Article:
Largest study of its kind in Ireland found link between daily dairy consumption and levels of a range of vitamins in older adults.
Dublin, Wednesday, November 30th 2016 – The largest study to date of nutrition in older adults in Ireland has found that 96% of adults over 60 years are not consuming the Department of Health recommended guidelines of three or more dairy servings per day. The study led by Trinity College Dublin which involved over 4,300 people from the Trinity Ulster Department of Agriculture (TUDA) ageing cohort, found that only 3.5% of those studied were consuming three or more servings of dairy per day.
The study also found that consuming dairy, in particular, yoghurt, makes a significant contribution to the vitamin B and vitamin D status of the older adults. Based on measuring vitamin blood concentrations, they found that those who consumed the most dairy had significantly better blood levels of specific vitamins including B12, B2, B6 and folate. The study was carried out in collaboration with researchers from the Northern Ireland Centre for Food and Health (NICHE) at Ulster University, Coleraine and the Mercers Institute for successful ageing St James’s Hospital Dublin, co-investigators of the TUDA ageing cohort.
Other key findings included:
On average men and women had a little over 1 portion of dairy per day with men consuming fewer total dairy portions than women.
Those who ate the most dairy, including cheese, also had the lowest BMI;
Men and women both consumed more cheese than milk and continued to do so even as they aged, regardless of gender. However, cheese was not found to affect their blood concentrations of micronutrients. Because of the consistent consumption of cheese across gender and age, the study authors suggest that cheese could be a possible vehicle for food fortification of micronutrients such as B-vitamins and vitamin D.
Lead author of the study and Research Fellow at the Centre for Medical Gerontology, Trinity, Dr Eamon Laird said: “We found it significant that intakes of dairy rich foods were generally inadequate, and particularly so in men. Increased intakes of dairy foods were linked with better micronutrient status and those with the highest intakes of dairy (including milk, yogurt and cheese) had the lowest, (within the normal range), of BMI, a proxy for body fatness. The data suggests that older adults appear to be missing out on a relatively healthy and easily available source of vitamins and micro-nutrients.”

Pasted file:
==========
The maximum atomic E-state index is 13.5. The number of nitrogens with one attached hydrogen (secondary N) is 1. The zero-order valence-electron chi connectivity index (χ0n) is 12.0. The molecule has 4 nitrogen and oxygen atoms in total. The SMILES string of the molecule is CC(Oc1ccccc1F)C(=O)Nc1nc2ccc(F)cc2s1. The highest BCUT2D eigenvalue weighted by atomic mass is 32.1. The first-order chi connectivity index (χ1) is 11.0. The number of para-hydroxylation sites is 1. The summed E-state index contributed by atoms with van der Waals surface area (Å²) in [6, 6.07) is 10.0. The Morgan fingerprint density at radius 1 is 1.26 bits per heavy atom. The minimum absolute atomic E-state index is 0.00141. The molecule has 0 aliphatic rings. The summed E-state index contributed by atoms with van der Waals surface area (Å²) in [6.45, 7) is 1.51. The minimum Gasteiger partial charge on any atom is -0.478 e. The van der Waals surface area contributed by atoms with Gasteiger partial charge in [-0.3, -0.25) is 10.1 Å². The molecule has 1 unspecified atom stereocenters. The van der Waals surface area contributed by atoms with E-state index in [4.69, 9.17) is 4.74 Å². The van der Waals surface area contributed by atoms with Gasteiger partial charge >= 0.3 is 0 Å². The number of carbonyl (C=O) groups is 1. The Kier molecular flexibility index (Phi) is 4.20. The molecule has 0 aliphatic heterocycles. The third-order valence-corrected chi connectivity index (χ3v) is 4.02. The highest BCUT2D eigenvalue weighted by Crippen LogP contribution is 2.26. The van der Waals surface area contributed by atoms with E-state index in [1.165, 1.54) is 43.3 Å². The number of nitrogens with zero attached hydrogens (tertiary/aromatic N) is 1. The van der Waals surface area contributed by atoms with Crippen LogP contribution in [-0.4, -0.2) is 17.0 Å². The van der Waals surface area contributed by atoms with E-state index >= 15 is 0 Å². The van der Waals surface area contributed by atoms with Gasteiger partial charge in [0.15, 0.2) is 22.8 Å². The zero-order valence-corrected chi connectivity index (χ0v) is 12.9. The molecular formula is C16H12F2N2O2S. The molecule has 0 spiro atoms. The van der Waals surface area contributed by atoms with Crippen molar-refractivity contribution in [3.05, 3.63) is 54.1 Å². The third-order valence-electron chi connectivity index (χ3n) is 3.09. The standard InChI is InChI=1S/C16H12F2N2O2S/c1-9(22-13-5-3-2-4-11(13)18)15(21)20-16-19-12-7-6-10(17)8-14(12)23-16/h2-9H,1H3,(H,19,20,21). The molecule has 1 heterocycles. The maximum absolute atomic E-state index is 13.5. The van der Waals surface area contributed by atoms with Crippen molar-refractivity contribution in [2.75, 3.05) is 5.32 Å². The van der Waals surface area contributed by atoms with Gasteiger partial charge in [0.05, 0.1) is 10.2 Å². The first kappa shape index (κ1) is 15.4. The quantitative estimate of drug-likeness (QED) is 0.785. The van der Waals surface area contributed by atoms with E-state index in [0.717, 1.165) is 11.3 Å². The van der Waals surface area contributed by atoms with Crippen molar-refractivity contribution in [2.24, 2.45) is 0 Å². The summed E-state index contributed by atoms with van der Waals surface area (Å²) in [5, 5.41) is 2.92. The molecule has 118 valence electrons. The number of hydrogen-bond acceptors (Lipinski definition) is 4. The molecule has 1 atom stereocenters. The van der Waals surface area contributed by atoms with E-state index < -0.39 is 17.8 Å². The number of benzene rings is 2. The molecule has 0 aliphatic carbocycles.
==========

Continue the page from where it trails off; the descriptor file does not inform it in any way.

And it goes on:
Professor Anne Molloy in the Department of Clinical Medicine, Trinity and senior investigator of the study said: “Milk, yogurt and cheese are natural sources of micronutrients and protein, which are needed to maintain healthy bone and muscle throughout life. The Department of Health’s guidelines recommend three servings from the ‘milk, yogurt and cheese’ food group each day. We are concerned that this study shows that older Irish people are foregoing an opportunity to boost their intake of specific nutrients including B-vitamins, which can play an important role in healthy ageing.”
The study was funded by the Irish Department of Agriculture, Food and the Marine, the Northern Ireland Department for Employment and Learning (DEL), Cross-Border Research and Development Programme: “Strengthening the all Island Research Base” and by the National Dairy Council, Ireland.
The paper is available here: http://link.springer.com/article/10.1007/s12603-016-0845-4?wt_mc=Internal.Event.1.SEM.ArticleAuthorOnlineFirst or please email Yolanda Kennedy for a PDF copy (details below).
For media queries contact:
Dr Eamon Laird, Research Fellow at the Centre for Medical Gerontology Trinity College Dublin, at email@example.com or Tel: + 353 1 8964342 or + 353 851022120
Yolanda Kennedy, Press Officer for the Faculty of Health Science, Trinity College Dublin, at firstname.lastname@example.org or Tel: +353-1-896-4337, + 353 86 3860638
Dr Catherine Hughes, Research Fellow Ulster University, Coleraine at email@example.com or Tel: + 44 2870123516
A sample of 4,317 Irish adults over 60 took part in the study which was designed to investigate the role of genetics and nutrition in the development of age related conditions.